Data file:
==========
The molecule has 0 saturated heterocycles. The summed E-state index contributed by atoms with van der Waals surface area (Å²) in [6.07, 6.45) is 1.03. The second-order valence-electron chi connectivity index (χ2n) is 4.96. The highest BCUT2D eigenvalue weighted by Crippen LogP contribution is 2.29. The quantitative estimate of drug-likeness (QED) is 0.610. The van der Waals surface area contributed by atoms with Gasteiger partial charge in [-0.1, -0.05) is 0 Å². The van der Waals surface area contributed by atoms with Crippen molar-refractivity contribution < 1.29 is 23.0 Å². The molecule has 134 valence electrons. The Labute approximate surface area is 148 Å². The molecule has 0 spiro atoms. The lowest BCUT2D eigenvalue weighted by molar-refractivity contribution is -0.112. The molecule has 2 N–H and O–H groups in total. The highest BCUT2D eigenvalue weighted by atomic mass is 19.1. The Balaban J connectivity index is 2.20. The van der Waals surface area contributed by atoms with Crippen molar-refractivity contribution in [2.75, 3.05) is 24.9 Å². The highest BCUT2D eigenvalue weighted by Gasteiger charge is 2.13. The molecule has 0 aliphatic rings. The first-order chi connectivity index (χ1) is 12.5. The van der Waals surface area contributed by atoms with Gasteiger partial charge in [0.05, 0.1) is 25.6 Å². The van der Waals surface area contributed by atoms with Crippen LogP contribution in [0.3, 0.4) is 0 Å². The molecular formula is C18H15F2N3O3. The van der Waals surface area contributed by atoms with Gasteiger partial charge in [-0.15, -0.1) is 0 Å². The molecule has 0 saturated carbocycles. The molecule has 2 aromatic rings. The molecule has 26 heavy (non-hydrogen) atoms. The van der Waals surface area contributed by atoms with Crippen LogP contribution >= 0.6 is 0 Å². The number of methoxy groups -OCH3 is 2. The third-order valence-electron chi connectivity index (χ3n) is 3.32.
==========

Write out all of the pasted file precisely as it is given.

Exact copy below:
The molecule has 0 saturated heterocycles. The summed E-state index contributed by atoms with van der Waals surface area (Å²) in [6.07, 6.45) is 1.03. The second-order valence-electron chi connectivity index (χ2n) is 4.96. The highest BCUT2D eigenvalue weighted by Crippen LogP contribution is 2.29. The quantitative estimate of drug-likeness (QED) is 0.610. The van der Waals surface area contributed by atoms with Gasteiger partial charge in [-0.1, -0.05) is 0 Å². The van der Waals surface area contributed by atoms with Crippen molar-refractivity contribution < 1.29 is 23.0 Å². The molecule has 134 valence electrons. The Labute approximate surface area is 148 Å². The molecule has 0 spiro atoms. The lowest BCUT2D eigenvalue weighted by molar-refractivity contribution is -0.112. The molecule has 2 N–H and O–H groups in total. The highest BCUT2D eigenvalue weighted by atomic mass is 19.1. The Balaban J connectivity index is 2.20. The van der Waals surface area contributed by atoms with Crippen molar-refractivity contribution in [2.75, 3.05) is 24.9 Å². The highest BCUT2D eigenvalue weighted by Gasteiger charge is 2.13. The molecule has 0 aliphatic rings. The first-order chi connectivity index (χ1) is 12.5. The van der Waals surface area contributed by atoms with Gasteiger partial charge in [0.05, 0.1) is 25.6 Å². The van der Waals surface area contributed by atoms with Crippen LogP contribution in [0.3, 0.4) is 0 Å². The molecular formula is C18H15F2N3O3. The van der Waals surface area contributed by atoms with Gasteiger partial charge in [-0.15, -0.1) is 0 Å². The molecule has 0 saturated carbocycles. The molecule has 2 aromatic rings. The molecule has 26 heavy (non-hydrogen) atoms. The van der Waals surface area contributed by atoms with Crippen LogP contribution >= 0.6 is 0 Å². The number of methoxy groups -OCH3 is 2. The third-order valence-electron chi connectivity index (χ3n) is 3.32.